Tom Bower makes the most appalling hash of this piece in The Guardian.
Leadership and consensus could solve these problems, but competition between producers, oil companies, governments and traders is preventing anyone thinking beyond profits. "We're not here to help others," Hall once said.
Hall is an oil trader and Bower is blaming him for pushing up oil prices, something which might choke off economic recovery. Hall is also a peak oil man: he thinks we're about to face serious shortages of the stuff which is why he's speculating that the price will rise. And Bower castigates him for being so selfish as to chase oil prices higher in the pursuit of profit: entirely missing the public good of that speculation.
That public good being something that Adam Smith himself pointed out. Assume that Hall is right, that we're going to face shortages of oil in the future. We would therefore desire some manner of reducing our current usage of it, so as to save what little is left for the really important things. We would also like people to go and have a really, really good look to see if there's some more oil that we've not noticed: lurking down the back of the sofa along with the small change perhaps. What can we think of that might achieve these two aims? Ah, yes, that's it, higher prices now.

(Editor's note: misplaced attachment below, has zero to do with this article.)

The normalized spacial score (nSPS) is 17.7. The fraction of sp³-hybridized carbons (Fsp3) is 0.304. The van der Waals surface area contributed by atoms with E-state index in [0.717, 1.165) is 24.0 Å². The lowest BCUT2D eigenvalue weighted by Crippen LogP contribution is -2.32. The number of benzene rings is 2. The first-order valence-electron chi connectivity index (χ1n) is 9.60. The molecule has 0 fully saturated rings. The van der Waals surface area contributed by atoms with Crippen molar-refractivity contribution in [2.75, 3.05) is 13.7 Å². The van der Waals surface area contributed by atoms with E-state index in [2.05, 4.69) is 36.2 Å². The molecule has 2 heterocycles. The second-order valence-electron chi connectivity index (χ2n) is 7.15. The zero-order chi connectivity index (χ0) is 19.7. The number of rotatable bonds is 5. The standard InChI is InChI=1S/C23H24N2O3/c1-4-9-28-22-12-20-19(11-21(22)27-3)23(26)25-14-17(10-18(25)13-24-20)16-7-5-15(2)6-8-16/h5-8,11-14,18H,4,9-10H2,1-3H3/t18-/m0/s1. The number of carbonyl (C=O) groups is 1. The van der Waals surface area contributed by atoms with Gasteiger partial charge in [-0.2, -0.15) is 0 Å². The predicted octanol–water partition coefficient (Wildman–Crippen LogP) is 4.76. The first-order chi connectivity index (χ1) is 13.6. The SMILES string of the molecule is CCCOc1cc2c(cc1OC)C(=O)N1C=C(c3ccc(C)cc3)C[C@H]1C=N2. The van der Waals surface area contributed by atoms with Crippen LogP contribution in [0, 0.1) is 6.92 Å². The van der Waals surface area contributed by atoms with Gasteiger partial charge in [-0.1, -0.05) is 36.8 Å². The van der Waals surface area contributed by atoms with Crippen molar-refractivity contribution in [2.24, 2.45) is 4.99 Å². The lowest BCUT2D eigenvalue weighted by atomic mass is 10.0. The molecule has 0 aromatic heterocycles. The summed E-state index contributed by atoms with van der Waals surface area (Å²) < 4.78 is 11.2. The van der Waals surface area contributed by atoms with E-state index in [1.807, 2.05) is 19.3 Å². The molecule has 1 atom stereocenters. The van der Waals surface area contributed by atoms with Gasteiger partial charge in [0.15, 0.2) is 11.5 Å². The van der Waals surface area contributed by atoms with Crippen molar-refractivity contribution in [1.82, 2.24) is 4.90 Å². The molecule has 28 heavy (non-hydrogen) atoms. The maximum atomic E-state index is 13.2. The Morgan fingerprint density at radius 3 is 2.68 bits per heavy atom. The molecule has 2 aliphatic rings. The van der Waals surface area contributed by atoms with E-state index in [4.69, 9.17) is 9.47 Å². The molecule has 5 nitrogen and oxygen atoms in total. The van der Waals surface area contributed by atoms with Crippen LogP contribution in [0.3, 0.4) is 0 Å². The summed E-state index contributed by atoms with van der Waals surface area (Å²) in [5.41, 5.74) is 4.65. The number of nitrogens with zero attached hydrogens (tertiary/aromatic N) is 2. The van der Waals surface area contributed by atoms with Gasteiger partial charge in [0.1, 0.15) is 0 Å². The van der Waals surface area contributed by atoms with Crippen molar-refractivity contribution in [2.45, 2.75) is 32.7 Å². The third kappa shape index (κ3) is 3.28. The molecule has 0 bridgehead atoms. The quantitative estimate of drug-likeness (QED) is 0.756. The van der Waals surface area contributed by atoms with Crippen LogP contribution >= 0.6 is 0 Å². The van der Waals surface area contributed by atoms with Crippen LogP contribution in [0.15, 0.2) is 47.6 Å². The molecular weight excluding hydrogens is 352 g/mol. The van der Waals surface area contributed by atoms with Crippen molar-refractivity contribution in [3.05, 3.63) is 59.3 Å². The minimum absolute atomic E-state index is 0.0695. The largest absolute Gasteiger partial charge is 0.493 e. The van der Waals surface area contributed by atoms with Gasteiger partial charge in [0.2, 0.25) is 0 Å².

So, Hall, following his hunches, drives up prices now and then what happens? Well, if that peek behind the cushions doesn't turn up any more oil then we've extended the life of the oil fields because we're using less. We've also encouraged people to develop alternatives. Hall makes a fortune, we're more prepared for the oil running out and things are pretty good. Perhaps that grease in the antimacassars can indeed be used though, we're not short of oil and thus Hall loses all his money. Things are still good, for we've found we don't have to worry about oil.
But this is the point about speculators. If they're correct, if there really is a shortage looming (of anything) then they bring that price signifying shortage forward: thus making shortage less likely. So they make their money from providing us with the signals which mitigate the very problem they've identified. If they are wrong then they lose their money.
All of which leads to the conclusion that, far from decrying speculators in search of profit, we should be applauding them. Indeed, we should celebrate their making a profit for the public good that they have provided. It's the speculators who lose money we should deride and denigrate: for they were wrong.